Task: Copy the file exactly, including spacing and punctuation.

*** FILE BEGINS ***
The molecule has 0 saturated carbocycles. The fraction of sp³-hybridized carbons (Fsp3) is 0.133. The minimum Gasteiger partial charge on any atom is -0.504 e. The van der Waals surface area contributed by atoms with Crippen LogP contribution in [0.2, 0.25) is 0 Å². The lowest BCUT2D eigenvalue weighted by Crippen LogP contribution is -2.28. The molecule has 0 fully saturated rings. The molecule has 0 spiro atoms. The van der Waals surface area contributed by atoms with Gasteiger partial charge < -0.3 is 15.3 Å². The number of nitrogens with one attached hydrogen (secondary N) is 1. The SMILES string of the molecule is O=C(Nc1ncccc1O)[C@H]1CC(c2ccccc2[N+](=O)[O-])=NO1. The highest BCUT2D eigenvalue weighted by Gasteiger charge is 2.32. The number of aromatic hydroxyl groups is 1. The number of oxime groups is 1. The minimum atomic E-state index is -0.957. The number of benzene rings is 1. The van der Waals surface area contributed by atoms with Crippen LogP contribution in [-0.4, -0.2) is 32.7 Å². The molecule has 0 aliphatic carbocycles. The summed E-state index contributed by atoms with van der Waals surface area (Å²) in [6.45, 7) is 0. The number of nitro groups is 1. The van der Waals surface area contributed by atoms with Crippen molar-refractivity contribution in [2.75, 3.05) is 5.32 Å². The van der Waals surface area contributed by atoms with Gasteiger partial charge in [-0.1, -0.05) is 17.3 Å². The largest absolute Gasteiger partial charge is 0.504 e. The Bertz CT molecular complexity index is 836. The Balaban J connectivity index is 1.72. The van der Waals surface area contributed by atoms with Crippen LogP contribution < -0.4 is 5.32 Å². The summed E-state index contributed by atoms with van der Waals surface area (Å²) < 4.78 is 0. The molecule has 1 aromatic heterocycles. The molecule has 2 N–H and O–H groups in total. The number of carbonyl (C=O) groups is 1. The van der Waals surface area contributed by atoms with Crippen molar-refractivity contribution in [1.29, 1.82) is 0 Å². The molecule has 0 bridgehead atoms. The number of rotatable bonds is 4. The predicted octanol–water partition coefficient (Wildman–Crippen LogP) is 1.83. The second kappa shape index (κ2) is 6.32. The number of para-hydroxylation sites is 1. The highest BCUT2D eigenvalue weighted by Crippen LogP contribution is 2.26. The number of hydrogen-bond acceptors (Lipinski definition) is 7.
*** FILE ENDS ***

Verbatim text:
The molecule has 0 saturated carbocycles. The fraction of sp³-hybridized carbons (Fsp3) is 0.133. The minimum Gasteiger partial charge on any atom is -0.504 e. The van der Waals surface area contributed by atoms with Crippen LogP contribution in [0.2, 0.25) is 0 Å². The lowest BCUT2D eigenvalue weighted by Crippen LogP contribution is -2.28. The molecule has 0 fully saturated rings. The molecule has 0 spiro atoms. The van der Waals surface area contributed by atoms with Gasteiger partial charge < -0.3 is 15.3 Å². The number of nitrogens with one attached hydrogen (secondary N) is 1. The SMILES string of the molecule is O=C(Nc1ncccc1O)[C@H]1CC(c2ccccc2[N+](=O)[O-])=NO1. The highest BCUT2D eigenvalue weighted by Gasteiger charge is 2.32. The number of aromatic hydroxyl groups is 1. The number of oxime groups is 1. The minimum atomic E-state index is -0.957. The number of benzene rings is 1. The van der Waals surface area contributed by atoms with Crippen LogP contribution in [-0.4, -0.2) is 32.7 Å². The molecule has 0 aliphatic carbocycles. The summed E-state index contributed by atoms with van der Waals surface area (Å²) in [6.45, 7) is 0. The number of nitro groups is 1. The van der Waals surface area contributed by atoms with Crippen molar-refractivity contribution in [2.75, 3.05) is 5.32 Å². The van der Waals surface area contributed by atoms with Gasteiger partial charge in [-0.1, -0.05) is 17.3 Å². The largest absolute Gasteiger partial charge is 0.504 e. The Bertz CT molecular complexity index is 836. The Balaban J connectivity index is 1.72. The van der Waals surface area contributed by atoms with Crippen LogP contribution < -0.4 is 5.32 Å². The summed E-state index contributed by atoms with van der Waals surface area (Å²) < 4.78 is 0. The molecule has 1 aromatic heterocycles. The molecule has 2 N–H and O–H groups in total. The number of carbonyl (C=O) groups is 1. The van der Waals surface area contributed by atoms with Crippen molar-refractivity contribution in [1.29, 1.82) is 0 Å². The molecule has 0 bridgehead atoms. The number of rotatable bonds is 4. The predicted octanol–water partition coefficient (Wildman–Crippen LogP) is 1.83. The second kappa shape index (κ2) is 6.32. The number of para-hydroxylation sites is 1. The highest BCUT2D eigenvalue weighted by Crippen LogP contribution is 2.26. The number of hydrogen-bond acceptors (Lipinski definition) is 7.